Jefferson Highway Heritage Byway
Drive the north-south, two-lane country roads through Iowa farmland to experience what early car travel from town to town was like before Interstate highways. In the early 1900’s there was very little pavement and plenty of Iowa prairie and marshland mud to limit how far and how fast one could travel. Today, this paved route is truly "off the beaten path" wrapped in farmland vistas and open skies linking small towns.
The Jefferson Highway and formation of the Jefferson Highway Association was the brainchild of businessman and political activist Edwin Thomas (E.T.) Meredith of Des Moines with their first meeting held in 1915. Their vision was to blaze a modern motor rail straight from Winnipeg Canada to New, Orleans, Louisiana—and promoted the “great north and south highway,” to communities and businesses along the route. Meredith was an instrumental good roads promoter for both Iowa and the nation. Today, most Americans recognize the Meredith name associated with iconic home and lifestyle media.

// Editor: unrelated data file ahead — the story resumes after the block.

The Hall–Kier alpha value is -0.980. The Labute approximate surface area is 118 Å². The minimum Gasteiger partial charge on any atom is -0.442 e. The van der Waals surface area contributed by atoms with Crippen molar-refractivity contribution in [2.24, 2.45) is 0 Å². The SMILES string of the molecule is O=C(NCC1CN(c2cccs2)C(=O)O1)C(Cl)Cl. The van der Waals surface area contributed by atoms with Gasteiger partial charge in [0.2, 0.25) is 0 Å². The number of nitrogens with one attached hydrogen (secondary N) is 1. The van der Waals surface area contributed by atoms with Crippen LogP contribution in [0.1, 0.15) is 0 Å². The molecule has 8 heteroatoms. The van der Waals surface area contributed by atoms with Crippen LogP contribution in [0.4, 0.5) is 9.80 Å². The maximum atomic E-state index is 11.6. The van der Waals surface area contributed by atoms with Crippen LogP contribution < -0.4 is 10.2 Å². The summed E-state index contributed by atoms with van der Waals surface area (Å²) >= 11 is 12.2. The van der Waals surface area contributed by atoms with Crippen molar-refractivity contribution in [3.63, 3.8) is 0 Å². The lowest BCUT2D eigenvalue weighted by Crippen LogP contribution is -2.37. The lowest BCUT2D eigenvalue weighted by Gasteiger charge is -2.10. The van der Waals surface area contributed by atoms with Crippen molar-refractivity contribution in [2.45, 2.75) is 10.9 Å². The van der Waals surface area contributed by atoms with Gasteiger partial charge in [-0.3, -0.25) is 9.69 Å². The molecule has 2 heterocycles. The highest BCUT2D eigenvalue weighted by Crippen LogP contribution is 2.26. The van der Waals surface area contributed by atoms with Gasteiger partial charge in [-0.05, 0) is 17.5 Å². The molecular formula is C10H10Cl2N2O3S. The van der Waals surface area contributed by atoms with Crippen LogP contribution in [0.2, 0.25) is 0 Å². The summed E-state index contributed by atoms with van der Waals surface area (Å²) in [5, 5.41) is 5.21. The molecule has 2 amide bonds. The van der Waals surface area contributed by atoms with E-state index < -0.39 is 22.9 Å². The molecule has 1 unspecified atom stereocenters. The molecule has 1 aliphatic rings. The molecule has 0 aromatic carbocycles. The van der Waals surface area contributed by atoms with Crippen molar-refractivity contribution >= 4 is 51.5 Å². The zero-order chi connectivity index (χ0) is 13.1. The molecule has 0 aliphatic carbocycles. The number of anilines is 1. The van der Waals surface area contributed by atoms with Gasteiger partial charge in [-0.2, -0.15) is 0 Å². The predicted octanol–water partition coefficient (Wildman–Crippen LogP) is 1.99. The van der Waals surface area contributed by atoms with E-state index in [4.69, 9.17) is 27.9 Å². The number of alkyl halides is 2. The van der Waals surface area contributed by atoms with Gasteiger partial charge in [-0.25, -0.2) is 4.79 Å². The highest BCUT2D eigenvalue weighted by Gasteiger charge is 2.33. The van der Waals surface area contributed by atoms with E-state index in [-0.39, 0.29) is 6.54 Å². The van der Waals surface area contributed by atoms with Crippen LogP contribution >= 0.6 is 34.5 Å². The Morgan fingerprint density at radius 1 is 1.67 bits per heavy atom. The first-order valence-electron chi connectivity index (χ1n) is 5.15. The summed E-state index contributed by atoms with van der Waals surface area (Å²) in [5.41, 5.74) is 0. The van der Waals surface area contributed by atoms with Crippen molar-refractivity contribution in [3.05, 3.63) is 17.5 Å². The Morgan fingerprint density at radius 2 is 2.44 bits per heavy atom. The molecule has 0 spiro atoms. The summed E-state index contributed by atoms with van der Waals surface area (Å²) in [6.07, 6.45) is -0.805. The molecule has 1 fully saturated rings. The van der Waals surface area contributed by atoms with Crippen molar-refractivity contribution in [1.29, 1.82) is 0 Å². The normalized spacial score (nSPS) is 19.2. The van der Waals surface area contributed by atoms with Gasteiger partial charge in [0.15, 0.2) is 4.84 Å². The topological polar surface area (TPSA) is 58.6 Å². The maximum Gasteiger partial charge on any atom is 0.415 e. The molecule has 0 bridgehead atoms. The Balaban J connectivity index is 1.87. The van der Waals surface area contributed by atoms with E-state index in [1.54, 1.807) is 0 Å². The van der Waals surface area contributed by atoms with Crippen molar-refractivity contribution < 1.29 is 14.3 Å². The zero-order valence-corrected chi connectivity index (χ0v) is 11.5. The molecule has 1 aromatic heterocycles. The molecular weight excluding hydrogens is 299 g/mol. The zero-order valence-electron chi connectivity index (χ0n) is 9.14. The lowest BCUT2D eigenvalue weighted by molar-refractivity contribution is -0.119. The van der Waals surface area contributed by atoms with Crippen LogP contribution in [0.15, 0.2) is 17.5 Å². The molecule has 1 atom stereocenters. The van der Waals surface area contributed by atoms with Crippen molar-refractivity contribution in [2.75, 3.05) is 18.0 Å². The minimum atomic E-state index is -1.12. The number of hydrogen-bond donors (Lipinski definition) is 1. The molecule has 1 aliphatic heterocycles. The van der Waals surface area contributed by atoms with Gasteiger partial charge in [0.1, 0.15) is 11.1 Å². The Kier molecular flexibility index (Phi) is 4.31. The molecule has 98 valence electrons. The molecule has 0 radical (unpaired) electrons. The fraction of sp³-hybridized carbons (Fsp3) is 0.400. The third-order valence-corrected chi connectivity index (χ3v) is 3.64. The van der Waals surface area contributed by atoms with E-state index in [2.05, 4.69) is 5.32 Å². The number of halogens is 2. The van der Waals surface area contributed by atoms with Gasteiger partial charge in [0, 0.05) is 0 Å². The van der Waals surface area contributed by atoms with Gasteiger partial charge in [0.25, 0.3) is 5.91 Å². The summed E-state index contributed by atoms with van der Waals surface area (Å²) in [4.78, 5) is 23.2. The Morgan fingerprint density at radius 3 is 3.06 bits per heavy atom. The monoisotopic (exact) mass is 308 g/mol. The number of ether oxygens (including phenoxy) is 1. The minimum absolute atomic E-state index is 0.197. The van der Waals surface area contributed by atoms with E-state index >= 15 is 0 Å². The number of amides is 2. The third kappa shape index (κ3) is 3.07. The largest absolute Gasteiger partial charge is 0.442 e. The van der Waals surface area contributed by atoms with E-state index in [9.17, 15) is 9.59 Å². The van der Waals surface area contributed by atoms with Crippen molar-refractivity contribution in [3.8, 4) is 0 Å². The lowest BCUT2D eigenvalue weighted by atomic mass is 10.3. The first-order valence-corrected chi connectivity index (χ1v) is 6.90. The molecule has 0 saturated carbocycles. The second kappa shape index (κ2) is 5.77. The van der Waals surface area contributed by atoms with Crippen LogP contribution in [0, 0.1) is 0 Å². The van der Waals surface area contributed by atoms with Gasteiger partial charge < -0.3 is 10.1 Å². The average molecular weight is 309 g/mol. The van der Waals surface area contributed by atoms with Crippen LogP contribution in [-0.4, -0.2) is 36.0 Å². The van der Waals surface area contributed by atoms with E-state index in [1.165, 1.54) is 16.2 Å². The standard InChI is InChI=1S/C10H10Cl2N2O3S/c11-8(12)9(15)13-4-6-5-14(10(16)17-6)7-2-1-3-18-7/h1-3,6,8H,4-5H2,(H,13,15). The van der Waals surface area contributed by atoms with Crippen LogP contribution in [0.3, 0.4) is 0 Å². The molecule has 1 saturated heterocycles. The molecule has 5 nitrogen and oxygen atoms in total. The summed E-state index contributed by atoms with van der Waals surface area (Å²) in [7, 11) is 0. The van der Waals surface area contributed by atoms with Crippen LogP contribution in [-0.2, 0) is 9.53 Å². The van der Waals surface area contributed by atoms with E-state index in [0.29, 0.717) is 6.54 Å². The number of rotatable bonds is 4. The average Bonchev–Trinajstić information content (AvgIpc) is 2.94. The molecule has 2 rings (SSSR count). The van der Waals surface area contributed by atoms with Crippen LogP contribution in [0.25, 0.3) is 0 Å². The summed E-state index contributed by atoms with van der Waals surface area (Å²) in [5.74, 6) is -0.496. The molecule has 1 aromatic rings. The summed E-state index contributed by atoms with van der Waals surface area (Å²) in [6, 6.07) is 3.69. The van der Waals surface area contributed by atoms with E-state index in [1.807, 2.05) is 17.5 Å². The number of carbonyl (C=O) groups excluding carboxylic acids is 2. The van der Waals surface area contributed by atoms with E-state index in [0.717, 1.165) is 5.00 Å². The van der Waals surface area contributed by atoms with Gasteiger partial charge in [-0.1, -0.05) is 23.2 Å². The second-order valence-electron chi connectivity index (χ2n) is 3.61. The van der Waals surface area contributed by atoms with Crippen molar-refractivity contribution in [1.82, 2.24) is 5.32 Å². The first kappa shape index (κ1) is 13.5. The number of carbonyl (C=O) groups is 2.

At its early founding, the route was meant to “drive” newly motorized visitors and business commerce into Iowa’s heartland cities and towns. Motorists were impressed with Iowa’s “beautiful land” as they passed by acres of rolling cropland, prosperous farms, friendly towns, and local industry. Along the route they also found Iowans had built tourist camps and planned activities to welcome their business and show off their town square courthouses and thriving communities. A restored gas, food and lodging stop at Reed-Niland corner in Colo welcomes today’s traveler at the intersection of the Jefferson and Lincoln Highways.
Find small towns, rural vistas, and historic treasures where landmark Frank Lloyd Wright architecture and courthouse squares still anchor communities along the historic Jefferson Highway route through Iowa.
LENGTH: 220 miles